When Webster's dictionary first introduced the word "telecommute" in its dictionary some 35 years ago, defining it as working from home "by use of an electronic linkup with a central office," few people had a grasp of what this concept was, or how it would impact a 21st Century society.
Telecommuting has since become an integral part of American society. At last count more than 158,000 Connecticut employees worked remotely, an 86 percent increase over a five-year period while taking 60,000 cars per day off Connecticut roadways. Also, according to Telecommute Connecticut research, the interest in telecommuting continues to grow.
The value of telecommuting as a vital economic tool designed to keep businesses moving has grown beyond its initial intent of relieving highway congestion and lowering fuel consumption. Employers now recognize that telecommuting improves their bottom line through increased productivity, an expanded labor pool, reduced overhead costs and improved work-life balance which helps retain valuable employees. Telecommuting is also a vehicle to maintain business continuity.
Today, telecommuting is being utilized as a key component of continuity planning and a valuable resource as the world faces a new challenge in the form of the H1N1 influenza pandemic, a virus that could cause an American absenteeism rate as high as 40 percent, according to some economic experts.
A recent USA Today poll of 1,007 adults found that one in three people believe they or a family member will contract H1N1. The U.S. government is considering extending its leave policies for federal employees actively caring for family members who become ill with communicable diseases, including swine (H1N1) flu.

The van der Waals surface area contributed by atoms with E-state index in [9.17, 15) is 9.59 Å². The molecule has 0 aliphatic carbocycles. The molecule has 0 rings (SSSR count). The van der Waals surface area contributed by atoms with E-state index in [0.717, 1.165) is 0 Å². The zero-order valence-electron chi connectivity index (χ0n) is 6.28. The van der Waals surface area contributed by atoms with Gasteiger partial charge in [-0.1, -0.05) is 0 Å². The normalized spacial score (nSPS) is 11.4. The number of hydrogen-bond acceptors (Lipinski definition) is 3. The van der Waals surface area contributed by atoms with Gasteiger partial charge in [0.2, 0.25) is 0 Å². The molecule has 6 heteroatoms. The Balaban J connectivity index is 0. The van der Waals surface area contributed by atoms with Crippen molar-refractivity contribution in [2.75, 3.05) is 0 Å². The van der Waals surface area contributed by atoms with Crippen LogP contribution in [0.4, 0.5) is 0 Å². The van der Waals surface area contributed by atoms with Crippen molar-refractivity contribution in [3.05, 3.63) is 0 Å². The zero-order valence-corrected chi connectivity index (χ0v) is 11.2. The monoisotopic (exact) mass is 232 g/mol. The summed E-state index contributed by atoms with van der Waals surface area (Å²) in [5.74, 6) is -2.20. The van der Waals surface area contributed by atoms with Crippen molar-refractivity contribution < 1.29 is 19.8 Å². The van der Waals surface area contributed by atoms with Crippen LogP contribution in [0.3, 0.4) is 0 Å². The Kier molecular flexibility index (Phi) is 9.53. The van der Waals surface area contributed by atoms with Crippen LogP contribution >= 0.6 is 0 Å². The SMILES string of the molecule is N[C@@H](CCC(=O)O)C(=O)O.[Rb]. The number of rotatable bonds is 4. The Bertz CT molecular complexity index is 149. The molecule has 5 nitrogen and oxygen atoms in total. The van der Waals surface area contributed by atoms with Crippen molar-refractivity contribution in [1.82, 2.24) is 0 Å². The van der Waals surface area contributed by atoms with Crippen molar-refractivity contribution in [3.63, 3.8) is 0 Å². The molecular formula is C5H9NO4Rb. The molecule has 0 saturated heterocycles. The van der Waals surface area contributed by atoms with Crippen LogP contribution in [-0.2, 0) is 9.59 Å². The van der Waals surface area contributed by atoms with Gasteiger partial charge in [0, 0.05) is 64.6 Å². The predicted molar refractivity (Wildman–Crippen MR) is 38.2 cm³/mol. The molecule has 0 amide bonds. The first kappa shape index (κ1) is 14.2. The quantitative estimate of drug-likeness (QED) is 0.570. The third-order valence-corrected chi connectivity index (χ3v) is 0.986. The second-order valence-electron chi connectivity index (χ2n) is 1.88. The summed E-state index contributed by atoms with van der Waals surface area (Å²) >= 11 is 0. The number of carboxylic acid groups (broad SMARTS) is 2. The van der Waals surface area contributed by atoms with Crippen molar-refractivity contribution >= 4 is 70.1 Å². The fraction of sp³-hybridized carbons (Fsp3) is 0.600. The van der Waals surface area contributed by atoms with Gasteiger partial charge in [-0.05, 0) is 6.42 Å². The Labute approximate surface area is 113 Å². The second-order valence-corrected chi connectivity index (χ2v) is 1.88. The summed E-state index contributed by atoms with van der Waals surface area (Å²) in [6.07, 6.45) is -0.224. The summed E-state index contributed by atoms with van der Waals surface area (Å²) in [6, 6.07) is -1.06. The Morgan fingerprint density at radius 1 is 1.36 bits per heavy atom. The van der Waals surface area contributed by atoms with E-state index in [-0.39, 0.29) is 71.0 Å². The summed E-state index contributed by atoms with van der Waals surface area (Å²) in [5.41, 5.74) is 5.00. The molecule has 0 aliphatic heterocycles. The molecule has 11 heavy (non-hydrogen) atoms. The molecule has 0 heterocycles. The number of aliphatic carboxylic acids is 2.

Many employers anticipate that large numbers of employees might need to stay home for extended periods, either due to personal illness or to care for a family member. The Centers for Disease Control and Prevention recommends "social distancing" during the upcoming flu season—the concept of working no less than six feet from a coworker. This work method may take on even greater dimensions if large numbers of workers can choose to increase their social distance by working from home.
Given the concerns surrounding this flu season, employers are being encouraged to establish workforce contingency plans that include methods for continuing critical functions during a crisis. In many contingency plans, the ability to telecommute is becoming a popular option.
According to the Connecticut Business and Industry Association (CBIA), 36 percent of Connecticut businesses surveyed presently have contingency plans in place or are developing one, with another 16 percent planning to do so in 2009-2010. This figure promises to rise as employers, especially small businesses, realize the need to keep their productivity levels up. CBIA estimates that if a pandemic strikes, smaller companies or those without contingency plans could be more at risk.
Companies can start preparing by:
Identifying which critical functions will need to be maintained (e.g., customer service, information technology and finance/payroll, etc.)
Setting up basic systems to back up these critical functions, including cross-training
Considering which employees might need to work remotely, at least temporarily
Developing plans which provide the capability for employees to work from home
As more U.S. companies look for solutions to anticipated problems threatening workflow during the upcoming influenza season, Connecticut businesses have free access to Telecommute Connecticut's technical assistance. Their professional consultant team helps launch telecommuting programs custom designed to meet specific business needs. Telecommute Connecticut is a free service sponsored by the state Department of Transportation, which offers a wide range of transportation services through its Connecticut Commuter Services program.
Jean Taylor Stimolo is program manager for Telecommute Connecticut.